Advancing ergonomic expertise in occupational therapists: using an online course to facilitate knowledge acquisition and application of ergonomics in daily practice
Finch, Denise E.
MetadataShow full item record
Health promotion, prevention of disease and disability, and enhancing participation in meaningful life activities are areas that occupational therapists (OT) can contribute to at the individual, organizational and population levels (AOTA, 2008; Scaffa, Van Slyke & Brownson, 2008). OTs that are skilled in ergonomic assessment and evidence-based ergonomic strategies have potential to enhance the profession's capacity to address these important areas of practice and better meet the occupation-based ergonomic needs of our clients. Despite the high degree of compatibility between OT and ergonomics, there is a suspected gap between the availability of occupational therapists in a variety of practice areas with identifiable advanced ergonomic skills and the occupation-based ergonomic needs of consumers. To reduce this gap, a 7-week online course, Ergonomics for Occupational Therapists for post-professional occupational therapists was developed. The course considers changes and recent calls to action in the profession such as the adoption ofthe American Occupational Therapy Association's Occupational Therapy Practice Framework (2nd edition), the focus on evidence-based practice and collaboration, and the increasing interest in and growth of online education. The course content also integrates current evidence from occupational therapy and ergonomics and considers the learning and professional needs of post-professional OTs. The course will be delivered online because it is an effective educational method that produces equal or superior learning outcomes as compared to face-to-face learning environments (Allen & Seaman, 2010); it eliminates the need to travel, it improves access to and communication with experts and colleagues, and it assists in the translation of information into practice. Careful attention to the design and implementation of this online course is expected to provide a satisfying student experience and enhance the acquisition and application of ergonomic knowledge in OT practice.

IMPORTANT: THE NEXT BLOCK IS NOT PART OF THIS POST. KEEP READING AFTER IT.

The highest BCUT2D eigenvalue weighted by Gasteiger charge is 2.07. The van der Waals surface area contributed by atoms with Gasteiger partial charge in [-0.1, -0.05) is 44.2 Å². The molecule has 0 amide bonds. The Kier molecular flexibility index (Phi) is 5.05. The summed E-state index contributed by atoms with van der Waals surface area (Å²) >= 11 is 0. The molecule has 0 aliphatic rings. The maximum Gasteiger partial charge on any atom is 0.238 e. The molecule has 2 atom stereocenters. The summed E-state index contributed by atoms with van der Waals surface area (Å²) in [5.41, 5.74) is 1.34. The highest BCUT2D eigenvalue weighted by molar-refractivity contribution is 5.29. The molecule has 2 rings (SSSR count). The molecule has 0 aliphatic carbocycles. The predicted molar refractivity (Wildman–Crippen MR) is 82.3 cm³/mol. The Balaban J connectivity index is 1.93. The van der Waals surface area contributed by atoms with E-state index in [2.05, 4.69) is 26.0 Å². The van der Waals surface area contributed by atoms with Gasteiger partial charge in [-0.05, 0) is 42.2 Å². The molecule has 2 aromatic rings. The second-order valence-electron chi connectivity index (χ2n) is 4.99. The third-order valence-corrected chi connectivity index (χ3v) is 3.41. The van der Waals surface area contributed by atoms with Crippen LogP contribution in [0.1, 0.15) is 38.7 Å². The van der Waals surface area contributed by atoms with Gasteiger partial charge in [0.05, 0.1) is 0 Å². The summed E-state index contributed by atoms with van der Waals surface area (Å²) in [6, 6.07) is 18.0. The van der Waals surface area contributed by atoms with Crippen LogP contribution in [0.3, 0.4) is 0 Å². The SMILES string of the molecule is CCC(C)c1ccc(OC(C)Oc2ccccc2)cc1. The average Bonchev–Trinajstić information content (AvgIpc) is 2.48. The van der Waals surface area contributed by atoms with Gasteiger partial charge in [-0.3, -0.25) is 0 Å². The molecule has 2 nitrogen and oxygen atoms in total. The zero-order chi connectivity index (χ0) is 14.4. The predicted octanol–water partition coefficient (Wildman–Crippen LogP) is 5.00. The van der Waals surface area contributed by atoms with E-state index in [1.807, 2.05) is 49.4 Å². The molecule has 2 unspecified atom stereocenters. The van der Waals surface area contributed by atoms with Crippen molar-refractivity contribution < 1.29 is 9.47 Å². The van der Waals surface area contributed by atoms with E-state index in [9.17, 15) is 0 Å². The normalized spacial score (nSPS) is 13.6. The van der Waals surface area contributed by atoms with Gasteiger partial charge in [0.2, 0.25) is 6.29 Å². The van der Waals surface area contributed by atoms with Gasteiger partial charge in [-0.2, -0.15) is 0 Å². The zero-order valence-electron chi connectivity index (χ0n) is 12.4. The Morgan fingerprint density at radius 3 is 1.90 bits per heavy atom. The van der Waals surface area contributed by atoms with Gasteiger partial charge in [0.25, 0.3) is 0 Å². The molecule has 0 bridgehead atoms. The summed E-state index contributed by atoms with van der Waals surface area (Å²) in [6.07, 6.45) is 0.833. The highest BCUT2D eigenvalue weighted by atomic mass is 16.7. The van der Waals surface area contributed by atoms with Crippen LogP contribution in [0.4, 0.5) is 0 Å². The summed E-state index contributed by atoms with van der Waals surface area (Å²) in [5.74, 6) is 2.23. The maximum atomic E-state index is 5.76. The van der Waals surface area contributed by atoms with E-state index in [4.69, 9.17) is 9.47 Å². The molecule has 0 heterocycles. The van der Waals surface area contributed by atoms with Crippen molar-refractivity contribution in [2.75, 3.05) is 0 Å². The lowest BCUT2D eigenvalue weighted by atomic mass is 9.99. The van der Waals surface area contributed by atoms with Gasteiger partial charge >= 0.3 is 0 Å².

Thesis (O.T.D.)--Boston University PLEASE NOTE: Boston University Libraries did not receive an Authorization To Manage form for this thesis or dissertation. It is therefore not openly accessible, though it may be available by request. If you are the author or principal advisor of this work and would like to request open access for it, please contact us at firstname.lastname@example.org. Thank you.